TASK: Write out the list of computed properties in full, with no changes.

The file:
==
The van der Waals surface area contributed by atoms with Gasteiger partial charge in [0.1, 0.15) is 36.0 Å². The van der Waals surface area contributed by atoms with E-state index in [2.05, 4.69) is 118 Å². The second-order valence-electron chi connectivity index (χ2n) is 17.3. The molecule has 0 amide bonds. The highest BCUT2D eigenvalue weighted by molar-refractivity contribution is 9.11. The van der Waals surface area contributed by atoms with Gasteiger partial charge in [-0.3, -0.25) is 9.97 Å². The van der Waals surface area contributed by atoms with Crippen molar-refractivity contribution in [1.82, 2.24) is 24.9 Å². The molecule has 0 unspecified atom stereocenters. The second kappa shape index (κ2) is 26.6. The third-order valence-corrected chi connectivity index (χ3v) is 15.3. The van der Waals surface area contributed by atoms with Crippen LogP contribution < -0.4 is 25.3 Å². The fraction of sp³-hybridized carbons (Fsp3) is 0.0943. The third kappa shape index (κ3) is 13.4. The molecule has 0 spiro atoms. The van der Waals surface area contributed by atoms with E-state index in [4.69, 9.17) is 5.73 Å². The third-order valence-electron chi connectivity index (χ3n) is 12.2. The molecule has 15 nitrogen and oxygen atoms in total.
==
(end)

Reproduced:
The van der Waals surface area contributed by atoms with Gasteiger partial charge in [0.1, 0.15) is 36.0 Å². The van der Waals surface area contributed by atoms with E-state index in [2.05, 4.69) is 118 Å². The second-order valence-electron chi connectivity index (χ2n) is 17.3. The molecule has 0 amide bonds. The highest BCUT2D eigenvalue weighted by molar-refractivity contribution is 9.11. The van der Waals surface area contributed by atoms with Gasteiger partial charge in [-0.3, -0.25) is 9.97 Å². The van der Waals surface area contributed by atoms with Crippen molar-refractivity contribution in [1.82, 2.24) is 24.9 Å². The molecule has 0 unspecified atom stereocenters. The second kappa shape index (κ2) is 26.6. The third-order valence-corrected chi connectivity index (χ3v) is 15.3. The van der Waals surface area contributed by atoms with Crippen LogP contribution < -0.4 is 25.3 Å². The fraction of sp³-hybridized carbons (Fsp3) is 0.0943. The third kappa shape index (κ3) is 13.4. The molecule has 0 spiro atoms. The van der Waals surface area contributed by atoms with E-state index in [4.69, 9.17) is 5.73 Å². The third-order valence-electron chi connectivity index (χ3n) is 12.2. The molecule has 15 nitrogen and oxygen atoms in total.